Dreaming Flute: It is easy to say: "He plays the flute." Nowadays nobody means that primitive wind instrument made of stone, horn, bone or shell with a cavity which produced a sound when the lips of the player caused the air contained in it to vibrate. But it is necessary to explain whether one is referring to the recorder, which is still the instrument on which most children start to play "serious" music, and the name of which in German (Block-flote) comes from one of its structural components--the mouthpiece which one places between one's lips is totally enclosed by a wooden block (or fipple). Up to the baroque era the recorder was extremely popular as a substitute for the human voice--an example of this is the Fugger family of Augsburg, which acquired, in addition to 39 string instruments, 111 recorders. It is difficult to follow the logic of a certain Stephen Cossan, a citizen of Puritan England, who linked the playing of the recorder to the following chain of thought: "The way leads from playing the flute to pleasure, from pleasure to laziness, from laziness to sleep, from sleep to sin, from sin to death, from death to the devil and to hell". In the middle of the 18th century, the more versatile transverse flute, the so-called "Flauto traverso" or "flute allemande" gradually displaced the recorder. Kings, highly placed personalities and musical dilettantes made it their favourite instrument. Thanks to the technical improvements introduced by the flute-making family of Hotteterre in Paris and by Denner workshop in Nuremberg, the transverse flute acquired the ability to bring out the "passion" in a piece of music and to "touch the heart". Bach loved its ethereal silvery, singing tone and its sparking versatility. Mozart is alleged to have detested its sound but that did not prevent him from composing lively, grand, scintillating pieces for the flute. Released by Delta Music in 1992 for Laser Light Digital.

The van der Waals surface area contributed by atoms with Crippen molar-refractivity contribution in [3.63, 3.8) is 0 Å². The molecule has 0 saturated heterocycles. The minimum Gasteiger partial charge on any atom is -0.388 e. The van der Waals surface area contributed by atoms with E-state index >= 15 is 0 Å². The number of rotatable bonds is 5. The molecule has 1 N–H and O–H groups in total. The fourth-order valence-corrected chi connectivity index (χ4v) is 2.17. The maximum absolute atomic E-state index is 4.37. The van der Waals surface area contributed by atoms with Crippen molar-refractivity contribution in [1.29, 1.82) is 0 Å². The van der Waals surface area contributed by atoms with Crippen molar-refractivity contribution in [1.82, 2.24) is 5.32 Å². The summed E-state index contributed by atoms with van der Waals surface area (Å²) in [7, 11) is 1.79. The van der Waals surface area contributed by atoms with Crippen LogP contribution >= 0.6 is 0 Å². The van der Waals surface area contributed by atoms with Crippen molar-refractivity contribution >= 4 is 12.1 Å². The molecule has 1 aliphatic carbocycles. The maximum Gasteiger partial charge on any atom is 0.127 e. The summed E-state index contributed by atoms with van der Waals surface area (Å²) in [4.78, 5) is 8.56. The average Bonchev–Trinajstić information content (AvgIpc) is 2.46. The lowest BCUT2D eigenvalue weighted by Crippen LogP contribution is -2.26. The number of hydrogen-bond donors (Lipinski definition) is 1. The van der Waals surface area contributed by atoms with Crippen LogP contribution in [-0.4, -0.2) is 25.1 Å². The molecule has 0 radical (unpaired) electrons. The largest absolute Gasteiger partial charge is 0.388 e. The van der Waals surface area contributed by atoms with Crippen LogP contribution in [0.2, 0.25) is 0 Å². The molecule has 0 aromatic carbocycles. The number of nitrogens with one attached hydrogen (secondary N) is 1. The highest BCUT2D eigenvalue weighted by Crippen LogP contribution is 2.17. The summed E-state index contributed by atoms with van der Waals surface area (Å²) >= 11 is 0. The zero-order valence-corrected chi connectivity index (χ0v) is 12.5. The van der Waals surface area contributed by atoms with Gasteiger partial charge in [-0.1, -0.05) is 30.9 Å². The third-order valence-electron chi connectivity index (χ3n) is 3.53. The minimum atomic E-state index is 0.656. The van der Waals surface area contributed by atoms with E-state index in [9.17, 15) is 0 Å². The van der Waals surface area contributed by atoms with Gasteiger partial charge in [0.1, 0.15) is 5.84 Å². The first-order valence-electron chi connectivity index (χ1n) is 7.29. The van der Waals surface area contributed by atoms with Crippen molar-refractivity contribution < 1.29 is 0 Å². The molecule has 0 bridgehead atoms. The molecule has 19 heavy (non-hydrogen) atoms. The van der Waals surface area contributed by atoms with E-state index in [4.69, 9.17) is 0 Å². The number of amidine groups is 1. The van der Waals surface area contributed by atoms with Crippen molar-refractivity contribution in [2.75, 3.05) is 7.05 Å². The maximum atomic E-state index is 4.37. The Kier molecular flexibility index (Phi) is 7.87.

Playlist: GREIG: MORNING, GLUCK: DANCE OF THE BLESSED SPIRITS, TCHAIKOVSKY: DANCE OF THE TOY FLUTES, BIZET: INTERMEZZO, MOZART: ADAGIO AND RONDO, BACH: MINUET AND BADINERIE, BUFFARDIN: ANDANTE FROM FLUTE CONCERTO IN E MINOR, VIVALDI: LARGO from FLUTE CONCERTO N G MINOR, C P E BACH: LARGO from FLUTE CONCERTO IN G, SCHUBERT: THEME AND VARIATIONS from QUARTET IN G, BACH: MINUET IN D MINOR, MOZART: TEMPO DI MINUETTO from FLUTE QUARTET IN G, C P E BACH: ADAGIO from FLUTE CONCERTO IN B FLAT, BARSANTI: SICILIANO from SONATA IN E MINOR, MOZART: ANDANTINO from CONCERTO FOR FLUTE AND HARP